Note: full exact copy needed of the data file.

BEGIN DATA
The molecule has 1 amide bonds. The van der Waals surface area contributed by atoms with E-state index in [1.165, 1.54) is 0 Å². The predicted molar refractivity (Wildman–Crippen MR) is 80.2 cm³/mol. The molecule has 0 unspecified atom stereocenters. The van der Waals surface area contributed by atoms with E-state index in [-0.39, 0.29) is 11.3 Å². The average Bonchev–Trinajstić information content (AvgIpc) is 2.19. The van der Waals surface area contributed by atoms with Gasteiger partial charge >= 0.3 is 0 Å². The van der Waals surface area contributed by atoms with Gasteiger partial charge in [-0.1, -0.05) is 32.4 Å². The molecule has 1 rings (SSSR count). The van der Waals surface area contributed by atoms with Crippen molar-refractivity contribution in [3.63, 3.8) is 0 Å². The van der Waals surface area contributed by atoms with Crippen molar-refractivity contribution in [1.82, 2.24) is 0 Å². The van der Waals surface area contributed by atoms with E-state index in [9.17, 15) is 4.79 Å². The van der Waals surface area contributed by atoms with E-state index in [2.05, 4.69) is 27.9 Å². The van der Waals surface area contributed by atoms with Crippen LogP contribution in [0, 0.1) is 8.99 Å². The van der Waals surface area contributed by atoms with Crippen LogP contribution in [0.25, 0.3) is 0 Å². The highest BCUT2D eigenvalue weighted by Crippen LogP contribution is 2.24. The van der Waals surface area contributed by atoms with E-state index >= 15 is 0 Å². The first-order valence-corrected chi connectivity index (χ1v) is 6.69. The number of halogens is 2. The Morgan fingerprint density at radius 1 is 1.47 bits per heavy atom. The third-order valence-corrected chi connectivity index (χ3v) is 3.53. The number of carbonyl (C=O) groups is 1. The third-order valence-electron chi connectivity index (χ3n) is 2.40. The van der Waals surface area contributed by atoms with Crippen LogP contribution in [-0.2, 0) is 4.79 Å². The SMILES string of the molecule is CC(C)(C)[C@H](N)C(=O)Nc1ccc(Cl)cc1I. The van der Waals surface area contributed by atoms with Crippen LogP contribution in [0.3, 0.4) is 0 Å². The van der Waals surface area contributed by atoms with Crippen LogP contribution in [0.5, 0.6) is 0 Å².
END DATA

The molecule has 1 amide bonds. The van der Waals surface area contributed by atoms with E-state index in [1.165, 1.54) is 0 Å². The predicted molar refractivity (Wildman–Crippen MR) is 80.2 cm³/mol. The molecule has 0 unspecified atom stereocenters. The van der Waals surface area contributed by atoms with E-state index in [-0.39, 0.29) is 11.3 Å². The average Bonchev–Trinajstić information content (AvgIpc) is 2.19. The van der Waals surface area contributed by atoms with Gasteiger partial charge >= 0.3 is 0 Å². The van der Waals surface area contributed by atoms with Gasteiger partial charge in [-0.1, -0.05) is 32.4 Å². The molecule has 1 rings (SSSR count). The van der Waals surface area contributed by atoms with Crippen molar-refractivity contribution in [3.63, 3.8) is 0 Å². The van der Waals surface area contributed by atoms with Crippen molar-refractivity contribution in [1.82, 2.24) is 0 Å². The van der Waals surface area contributed by atoms with E-state index in [9.17, 15) is 4.79 Å². The van der Waals surface area contributed by atoms with E-state index in [2.05, 4.69) is 27.9 Å². The van der Waals surface area contributed by atoms with Crippen LogP contribution in [0, 0.1) is 8.99 Å². The van der Waals surface area contributed by atoms with Crippen LogP contribution in [0.25, 0.3) is 0 Å². The highest BCUT2D eigenvalue weighted by Crippen LogP contribution is 2.24. The van der Waals surface area contributed by atoms with E-state index >= 15 is 0 Å². The first-order valence-corrected chi connectivity index (χ1v) is 6.69. The number of halogens is 2. The Morgan fingerprint density at radius 1 is 1.47 bits per heavy atom. The third-order valence-corrected chi connectivity index (χ3v) is 3.53. The number of carbonyl (C=O) groups is 1. The third-order valence-electron chi connectivity index (χ3n) is 2.40. The van der Waals surface area contributed by atoms with Crippen LogP contribution in [-0.2, 0) is 4.79 Å². The SMILES string of the molecule is CC(C)(C)[C@H](N)C(=O)Nc1ccc(Cl)cc1I. The van der Waals surface area contributed by atoms with Crippen LogP contribution in [0.3, 0.4) is 0 Å². The van der Waals surface area contributed by atoms with Crippen LogP contribution in [0.5, 0.6) is 0 Å².